No Matter How Unusual the Religious Belief, Reasonable Accommodations Should Be Given
If you have an employee whose religious beliefs put him or her in conflict with some aspect of the job, do you always have to make accommodations? What if the beliefs seem unusual, strange, or out-right odd to you? Does it matter if the employee is an Evangelical Christian or an Asatru that follows Odin? Knowing the answer to those questions can keep your company out of religious discrimination trouble.
A Refusal to Make Accommodations Can Lead to Charges of Religious Discrimination
The law forbids employers from discriminating against employees based on their religion. It also requires employers to make reasonable accommodations for an employee's religious beliefs or practices. The only exception is when doing so would put more than a "minimal burden" on the employer in some way—usually in some financial manner.
Most of the time, religious accommodations involve things like allowing Jewish employees to leave early on Fridays so that they can observe the sabbath or allowing Muslim women to cover their hair so that they can observe the modesty requirements of their religion. When an employer refuses to make even the slightest adjustments to allow for a religious accommodation, that can quickly result in a discrimination lawsuit.
What happens, however, when your employee's religious beliefs seem unusual, strange, or out-right odd?
It Doesn't Matter If the Belief Seems Strange or Not, as Long as the Request Is Reasonable
It doesn't matter what you think about your employee's religion or religious beliefs. All that matters is whether or not the beliefs are sincerely held, not why they are held, and whether the requested accommodation would actually put more than that minimal burden on your company.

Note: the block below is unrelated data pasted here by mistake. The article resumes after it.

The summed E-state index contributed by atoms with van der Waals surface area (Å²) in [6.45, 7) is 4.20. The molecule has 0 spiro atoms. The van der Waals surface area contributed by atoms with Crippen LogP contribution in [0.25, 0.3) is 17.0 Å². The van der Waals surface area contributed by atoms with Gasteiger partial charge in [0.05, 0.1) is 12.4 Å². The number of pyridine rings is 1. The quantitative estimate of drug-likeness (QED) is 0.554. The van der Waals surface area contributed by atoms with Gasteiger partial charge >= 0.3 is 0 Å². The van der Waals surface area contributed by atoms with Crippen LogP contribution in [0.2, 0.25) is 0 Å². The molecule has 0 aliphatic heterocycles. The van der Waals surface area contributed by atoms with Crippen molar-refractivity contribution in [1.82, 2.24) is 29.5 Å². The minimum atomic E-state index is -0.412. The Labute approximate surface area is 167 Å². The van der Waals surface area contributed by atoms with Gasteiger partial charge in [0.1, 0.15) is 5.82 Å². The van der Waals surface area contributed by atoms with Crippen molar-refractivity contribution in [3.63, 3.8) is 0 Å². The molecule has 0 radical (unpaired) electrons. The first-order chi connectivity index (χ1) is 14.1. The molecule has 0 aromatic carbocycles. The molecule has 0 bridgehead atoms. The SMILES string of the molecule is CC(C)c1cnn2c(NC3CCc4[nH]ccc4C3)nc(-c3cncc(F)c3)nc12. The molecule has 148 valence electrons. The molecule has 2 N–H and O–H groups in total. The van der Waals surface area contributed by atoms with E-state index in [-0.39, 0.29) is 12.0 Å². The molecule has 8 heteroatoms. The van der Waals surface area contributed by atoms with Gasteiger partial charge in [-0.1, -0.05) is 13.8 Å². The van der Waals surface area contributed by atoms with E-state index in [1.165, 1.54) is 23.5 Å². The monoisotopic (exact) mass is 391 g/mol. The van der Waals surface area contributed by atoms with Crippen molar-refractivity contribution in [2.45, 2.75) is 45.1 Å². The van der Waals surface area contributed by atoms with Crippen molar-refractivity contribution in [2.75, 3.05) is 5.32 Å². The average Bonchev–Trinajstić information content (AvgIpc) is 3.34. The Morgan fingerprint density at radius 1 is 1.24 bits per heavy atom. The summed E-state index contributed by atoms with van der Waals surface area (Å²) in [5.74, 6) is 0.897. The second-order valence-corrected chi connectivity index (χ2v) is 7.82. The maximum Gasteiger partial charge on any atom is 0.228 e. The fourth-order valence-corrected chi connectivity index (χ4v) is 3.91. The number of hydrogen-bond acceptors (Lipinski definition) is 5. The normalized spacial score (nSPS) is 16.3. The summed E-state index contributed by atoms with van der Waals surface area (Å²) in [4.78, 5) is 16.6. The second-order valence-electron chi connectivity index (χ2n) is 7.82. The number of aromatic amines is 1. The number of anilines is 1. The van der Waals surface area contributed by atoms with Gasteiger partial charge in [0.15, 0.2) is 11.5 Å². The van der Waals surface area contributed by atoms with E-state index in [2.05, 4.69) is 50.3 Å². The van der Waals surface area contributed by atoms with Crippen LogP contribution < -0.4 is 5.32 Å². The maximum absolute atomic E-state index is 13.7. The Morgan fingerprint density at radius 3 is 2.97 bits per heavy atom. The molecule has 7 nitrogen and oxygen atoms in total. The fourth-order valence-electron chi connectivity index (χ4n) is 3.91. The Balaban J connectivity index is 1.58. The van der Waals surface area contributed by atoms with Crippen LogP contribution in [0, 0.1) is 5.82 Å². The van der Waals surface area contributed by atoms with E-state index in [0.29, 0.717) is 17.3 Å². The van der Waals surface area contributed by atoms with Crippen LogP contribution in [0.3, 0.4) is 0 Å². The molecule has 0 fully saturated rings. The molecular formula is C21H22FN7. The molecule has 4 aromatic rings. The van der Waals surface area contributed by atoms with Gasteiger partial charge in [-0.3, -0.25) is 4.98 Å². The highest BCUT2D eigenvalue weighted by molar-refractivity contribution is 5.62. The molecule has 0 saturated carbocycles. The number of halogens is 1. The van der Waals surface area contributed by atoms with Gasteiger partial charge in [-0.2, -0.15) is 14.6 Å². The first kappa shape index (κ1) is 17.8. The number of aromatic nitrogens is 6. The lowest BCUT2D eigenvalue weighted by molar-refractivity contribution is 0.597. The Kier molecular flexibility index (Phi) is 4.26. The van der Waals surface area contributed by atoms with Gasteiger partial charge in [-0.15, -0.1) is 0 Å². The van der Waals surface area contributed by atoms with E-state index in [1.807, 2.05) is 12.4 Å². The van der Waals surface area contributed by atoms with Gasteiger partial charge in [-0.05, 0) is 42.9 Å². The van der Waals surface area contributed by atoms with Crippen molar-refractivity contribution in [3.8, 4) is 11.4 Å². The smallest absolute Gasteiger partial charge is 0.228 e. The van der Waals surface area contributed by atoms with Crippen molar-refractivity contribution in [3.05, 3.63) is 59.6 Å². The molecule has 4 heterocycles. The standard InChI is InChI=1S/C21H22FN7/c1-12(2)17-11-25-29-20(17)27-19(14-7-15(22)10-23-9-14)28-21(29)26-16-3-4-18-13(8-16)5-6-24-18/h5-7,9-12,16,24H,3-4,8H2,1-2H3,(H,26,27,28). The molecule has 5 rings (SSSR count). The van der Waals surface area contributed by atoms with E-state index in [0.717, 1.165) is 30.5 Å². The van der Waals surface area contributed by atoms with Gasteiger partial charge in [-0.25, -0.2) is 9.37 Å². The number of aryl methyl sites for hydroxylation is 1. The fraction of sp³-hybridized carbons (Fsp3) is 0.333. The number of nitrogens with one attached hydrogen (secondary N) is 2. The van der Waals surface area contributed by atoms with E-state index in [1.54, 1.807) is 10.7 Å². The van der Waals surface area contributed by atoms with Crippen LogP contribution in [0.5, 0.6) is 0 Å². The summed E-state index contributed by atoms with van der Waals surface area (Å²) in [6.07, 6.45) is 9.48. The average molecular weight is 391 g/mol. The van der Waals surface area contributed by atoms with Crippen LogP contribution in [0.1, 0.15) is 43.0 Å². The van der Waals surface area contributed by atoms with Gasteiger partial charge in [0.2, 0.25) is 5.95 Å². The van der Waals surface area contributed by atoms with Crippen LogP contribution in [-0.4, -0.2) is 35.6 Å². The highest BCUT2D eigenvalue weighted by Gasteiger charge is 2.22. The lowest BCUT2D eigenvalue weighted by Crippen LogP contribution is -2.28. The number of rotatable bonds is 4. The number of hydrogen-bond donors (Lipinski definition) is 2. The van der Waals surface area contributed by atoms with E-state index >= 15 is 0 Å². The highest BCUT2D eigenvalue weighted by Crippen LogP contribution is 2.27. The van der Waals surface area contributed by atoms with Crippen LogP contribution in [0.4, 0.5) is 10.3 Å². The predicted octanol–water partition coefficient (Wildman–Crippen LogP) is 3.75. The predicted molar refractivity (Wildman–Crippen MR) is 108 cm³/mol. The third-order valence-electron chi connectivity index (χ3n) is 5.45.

A recent case involving hand scanners designed to track employees for payroll purposes illustrates precisely that point. The employee's religious convictions included the belief that the scanners could be used to put "the mark of the Beast," or Devil, on him. He asked his employer to use another method to clock him in and out of work instead.
In this particular instance, the employee's concerns were apparently not isolated, since the company that makes the scanner had prepared information designed to alleviate similar fears by other Evangelical Christians, like the employee in question.
The employer, however, said that his belief was based on a misunderstanding of the scanner's technology and a misinterpretation of the Biblical passages involved. The employer stubbornly refused to make any accommodations, so the employee retired early and sued. He won.
The court said that it simply doesn't matter why the employee believes what he does—what matters is that his belief is apparently sincerely held. Since his request for accommodation didn't put more than a very minimal burden on the employer, the employer had no reason to refuse.
Keep Your Personal Feelings on the Subject out of Any Decision Involving Accommodations
Unless you can prove a clear rationale for not making the accommodation, granting the employee's request can avoid a nasty and unnecessary lawsuit.
For example, if you have a pagan employee who requests time off to observe the Winter Solstice instead of Christmas, making that accommodation would generally be considered reasonable—regardless of your personal beliefs on the matter.
If you do decide that accommodating your employee's request is going to put a significant burden on your company, be prepared to show how and why. Consider consulting a business lawyer about the decision as well, to see if there are any alternative solutions that can keep you out of court.